Driven by Passion, Curiosity, and Dedication: Creating My Personal Mission Statement

For a work project, we were asked to develop personal mission statements and create Individual Development Plans.  As a former classroom teacher, I'm well familiar with Individual Growth Plans, but never before have I worked so diligently to consider my personal goals and mission because those forms previously created as a teacher were driven by the school's mission statements or the organization's overall strategic plan. Over the past few weeks I've been reading texts that I thought would help with my task of developing a personal mission statement, and I've been musing on my personal attributes, goals, and values.











One of the websites I visited suggested asking friends to tell me my top three attributes, so I asked my family and friends on Facebook to respond. I cut and pasted their responses to create a word cloud, so I could visualize my greatest attributes.  Other tips suggested by Gala Darling were similarly suggested on Franklin Covey's site as well. Using all of the sentence starters below, I drafted a somewhat cohesive mission statement to keep me going on this personal journey.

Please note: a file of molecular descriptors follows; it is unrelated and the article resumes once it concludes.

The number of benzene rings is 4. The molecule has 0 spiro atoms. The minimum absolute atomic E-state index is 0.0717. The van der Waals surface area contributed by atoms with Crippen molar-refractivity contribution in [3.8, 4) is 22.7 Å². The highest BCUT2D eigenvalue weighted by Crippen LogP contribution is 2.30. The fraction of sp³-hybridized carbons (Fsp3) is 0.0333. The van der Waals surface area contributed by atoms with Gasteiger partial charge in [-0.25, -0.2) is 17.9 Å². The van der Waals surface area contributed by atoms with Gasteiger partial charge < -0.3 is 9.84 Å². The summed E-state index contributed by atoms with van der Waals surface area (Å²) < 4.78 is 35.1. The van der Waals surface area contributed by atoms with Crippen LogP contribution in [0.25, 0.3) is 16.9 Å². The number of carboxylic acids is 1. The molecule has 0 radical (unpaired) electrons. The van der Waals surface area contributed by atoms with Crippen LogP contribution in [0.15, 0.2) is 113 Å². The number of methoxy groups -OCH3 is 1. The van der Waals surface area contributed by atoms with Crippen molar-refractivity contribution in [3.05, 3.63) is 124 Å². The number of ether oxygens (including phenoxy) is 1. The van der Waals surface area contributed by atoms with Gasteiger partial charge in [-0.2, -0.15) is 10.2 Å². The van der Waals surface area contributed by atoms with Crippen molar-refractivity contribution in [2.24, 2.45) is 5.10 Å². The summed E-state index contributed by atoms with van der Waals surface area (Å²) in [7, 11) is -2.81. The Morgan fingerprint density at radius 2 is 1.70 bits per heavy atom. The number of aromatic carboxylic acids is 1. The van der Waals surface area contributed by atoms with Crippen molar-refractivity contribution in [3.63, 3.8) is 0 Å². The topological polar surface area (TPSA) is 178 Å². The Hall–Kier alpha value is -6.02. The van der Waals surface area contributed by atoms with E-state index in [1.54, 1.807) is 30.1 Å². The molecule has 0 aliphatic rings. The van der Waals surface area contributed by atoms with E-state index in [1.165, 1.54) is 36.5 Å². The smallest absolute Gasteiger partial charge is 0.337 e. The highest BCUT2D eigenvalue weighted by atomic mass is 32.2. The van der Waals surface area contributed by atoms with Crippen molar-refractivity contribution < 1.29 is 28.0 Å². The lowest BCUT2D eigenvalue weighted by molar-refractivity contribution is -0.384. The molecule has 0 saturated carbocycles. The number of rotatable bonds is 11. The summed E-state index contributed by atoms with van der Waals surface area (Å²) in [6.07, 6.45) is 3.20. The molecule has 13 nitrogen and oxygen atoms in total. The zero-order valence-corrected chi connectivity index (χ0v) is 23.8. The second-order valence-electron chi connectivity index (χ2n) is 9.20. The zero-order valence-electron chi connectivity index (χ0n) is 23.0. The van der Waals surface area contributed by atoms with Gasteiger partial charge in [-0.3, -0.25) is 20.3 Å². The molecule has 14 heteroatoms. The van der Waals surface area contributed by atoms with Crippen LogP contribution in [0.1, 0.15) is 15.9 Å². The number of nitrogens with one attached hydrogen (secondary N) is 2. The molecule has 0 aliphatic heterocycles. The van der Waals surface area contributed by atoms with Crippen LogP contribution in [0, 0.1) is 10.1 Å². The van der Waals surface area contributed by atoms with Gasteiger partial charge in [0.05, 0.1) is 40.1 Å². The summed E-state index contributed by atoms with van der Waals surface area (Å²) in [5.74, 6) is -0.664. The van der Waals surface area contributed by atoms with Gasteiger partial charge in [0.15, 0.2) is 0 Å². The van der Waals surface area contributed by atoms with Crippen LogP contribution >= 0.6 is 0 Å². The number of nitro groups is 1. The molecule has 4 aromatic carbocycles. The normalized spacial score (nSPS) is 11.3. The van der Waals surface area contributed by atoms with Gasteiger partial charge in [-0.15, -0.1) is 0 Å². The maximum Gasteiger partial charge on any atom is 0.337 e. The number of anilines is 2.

I'm at my best when...
I'm at my worst when...
At work I really like to...
In my personal life I really like to...
My natural gifts and talents are...
3 people who have influenced me most & one attribute they possess...
On my 80th birthday I hope people say....Renee is...
The image I'd like to project is...

______________



Since I'm reading a book a week, I selected Susan Cain's Quiet:  The Power of Introverts in a World That Can't Stop Talking to read last week.  Learning more about my introverted self and how to leverage my strengths fed directly into my Individual Development Plan.  I especially enjoyed the sections on the differences between shyness and introversion.

"Many people believe that introversion is about being antisocial, and that's really a misperception. Because actually it's just that introverts are differently social. So they would prefer to have a glass of wine with a close friend as opposed to going to a loud party full of strangers."

"Now, shyness, on the other hand, is about a fear of negative social judgment. So you can be introverted without having that particular fear at all, and you can be shy but also be an extrovert."

As I proceed with my Individual Development Plan and living my personal mission statement, I suspect I'll benefit from knowing the power of my introversion.


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